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Schizophrenia Study Implicates Ultrarare Variants in Cognitive Features

NEW YORK – A UK-led team has tracked down very rare genetic variants with ties to schizophrenia, particularly cases marked by reduced cognitive function.

"The findings of this study suggest that [ultrarare coding variants] contribute to variance in cognitive function in schizophrenia, with partly independent association before and after onset of the disorder," co-senior and co-corresponding authors Michael Owen and Michael O'Donovan, researchers affiliated with Cardiff University's MRC Centre for Neuropsychiatric Genetics and Genomics, and their colleagues wrote in JAMA Psychiatry on Wednesday.

For their study, the investigators searched through protein-coding sequence representing 802 individuals with schizophrenia who underwent exome sequencing at the Broad Institute or Cardiff University, searching for variants that coincided with outcomes on cognition and reading tests. They did not include participants with documented cases of intellectual disability or cognition-related neurological conditions.

"Schizophrenia is typically first diagnosed when psychosis becomes manifest, usually in late adolescence or early adulthood, but premorbid impairments in cognition frequently occur," the authors explained, noting that results from prior studies "are consistent with the hypothesis that rare coding variants may be associated with a higher risk of cognitive impairment in schizophrenia, although no study to date has investigated this in individuals with schizophrenia who have undergone quantitative assessment of cognitive function."

Indeed, the team found that the presence of ultrarare variants in genes that are normally impervious to change, or under selective constraint, coincided with lower-than-usual cognition scores compared with the cases that did not have such ultrarare, constrained variants.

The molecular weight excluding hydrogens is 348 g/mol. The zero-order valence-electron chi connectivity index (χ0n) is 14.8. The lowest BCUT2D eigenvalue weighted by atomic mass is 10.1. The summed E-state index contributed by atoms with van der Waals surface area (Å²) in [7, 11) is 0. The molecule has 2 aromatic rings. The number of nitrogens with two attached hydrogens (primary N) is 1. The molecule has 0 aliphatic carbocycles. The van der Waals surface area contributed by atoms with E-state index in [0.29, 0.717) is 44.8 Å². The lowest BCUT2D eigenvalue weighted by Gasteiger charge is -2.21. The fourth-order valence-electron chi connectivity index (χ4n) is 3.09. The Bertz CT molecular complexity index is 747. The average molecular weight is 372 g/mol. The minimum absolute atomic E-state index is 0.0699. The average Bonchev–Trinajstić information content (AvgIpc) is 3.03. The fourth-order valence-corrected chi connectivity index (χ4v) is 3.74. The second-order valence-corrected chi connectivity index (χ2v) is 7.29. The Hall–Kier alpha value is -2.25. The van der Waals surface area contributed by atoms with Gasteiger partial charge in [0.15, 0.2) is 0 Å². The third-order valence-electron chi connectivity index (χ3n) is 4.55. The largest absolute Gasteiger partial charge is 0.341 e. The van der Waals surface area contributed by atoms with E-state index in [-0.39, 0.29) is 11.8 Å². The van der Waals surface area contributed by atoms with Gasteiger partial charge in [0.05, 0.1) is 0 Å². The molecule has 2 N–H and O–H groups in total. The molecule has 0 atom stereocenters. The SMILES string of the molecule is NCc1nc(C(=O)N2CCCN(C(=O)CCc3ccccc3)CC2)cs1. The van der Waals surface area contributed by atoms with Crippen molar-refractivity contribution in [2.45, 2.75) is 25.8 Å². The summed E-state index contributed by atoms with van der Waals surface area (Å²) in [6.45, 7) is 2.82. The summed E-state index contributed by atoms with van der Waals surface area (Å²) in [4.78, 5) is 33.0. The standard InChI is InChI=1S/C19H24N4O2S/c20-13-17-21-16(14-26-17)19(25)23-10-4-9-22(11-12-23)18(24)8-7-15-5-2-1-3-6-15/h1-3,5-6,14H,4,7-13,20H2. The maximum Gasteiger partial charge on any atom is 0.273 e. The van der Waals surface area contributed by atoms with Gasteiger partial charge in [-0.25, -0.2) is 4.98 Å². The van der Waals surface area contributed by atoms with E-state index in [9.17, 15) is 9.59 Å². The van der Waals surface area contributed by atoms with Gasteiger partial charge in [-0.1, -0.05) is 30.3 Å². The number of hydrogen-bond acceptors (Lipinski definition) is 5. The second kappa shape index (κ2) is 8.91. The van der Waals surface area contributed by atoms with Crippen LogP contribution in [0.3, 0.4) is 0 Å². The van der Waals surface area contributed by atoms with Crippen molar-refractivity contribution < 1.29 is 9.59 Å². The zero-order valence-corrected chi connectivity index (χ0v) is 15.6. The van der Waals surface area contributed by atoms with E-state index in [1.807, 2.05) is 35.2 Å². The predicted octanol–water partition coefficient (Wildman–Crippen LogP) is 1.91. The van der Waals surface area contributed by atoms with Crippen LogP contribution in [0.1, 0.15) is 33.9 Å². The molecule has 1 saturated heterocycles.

The 400 ultrarare, constrained variants detected in the study were overrepresented in schizophrenia patients with reduced scores on the cognition or IQ tests done before their schizophrenia diagnoses, the researchers said, noting that the genetic factors linked to these features so far together appear to explain more than 6 percent of the cognition variation identified and more than 10 percent of pre-diagnosis IQ variance.

"[A]lthough [ultrarare coding variants] are by definition uncommon, it may be possible to use them to identify a small subgroup of individuals with early signs of schizophrenia or with increased risk of schizophrenia, who are at higher risk of subsequent cognitive decline and in whom early remedial or preventative measures can be implemented," the authors suggested, adding that "rare risk alleles associated with cognitive decline might also help to implicate areas of biology that are important in the impairments in cognitive function that are seen more generally in schizophrenia and which affect functional outcomes."

Though the authors cautioned that the predicted impact of these variants appeared to be relatively subtle, they speculated that "future studies may show that the effect sizes will be greater with better annotation of pathogenic variants."

Moreover, they suggested that genomic profiling may ultimately help to find individuals with schizophrenia who are particularly prone to cognitive impairment "in whom early remedial or preventive measures can be implemented."

In a related JAMA Psychiatry editorial, Tim Bigdeli with SUNY Downstate Health Sciences University and the VA New York Harbor Healthcare System and David Braff at the University of California, San Diego called the study "timely," noting that "because their study participants were cognitively assessed, we are offered a glimpse of how this special class of rare variation affects patients' neurocognition with its association with real-world functioning."

"A time will arrive when [we will] have a comprehensive understanding of schizophrenia genetics — not necessarily of the diagnosis, but rather the quantitative measures related to outcome — and how it relates to patients' real-world functioning," they added. "As we glean additional biological insights, we are duty-bound to prioritize actionable findings, toward realizing some benefit sooner-rather-than-later (and equitably) to patients."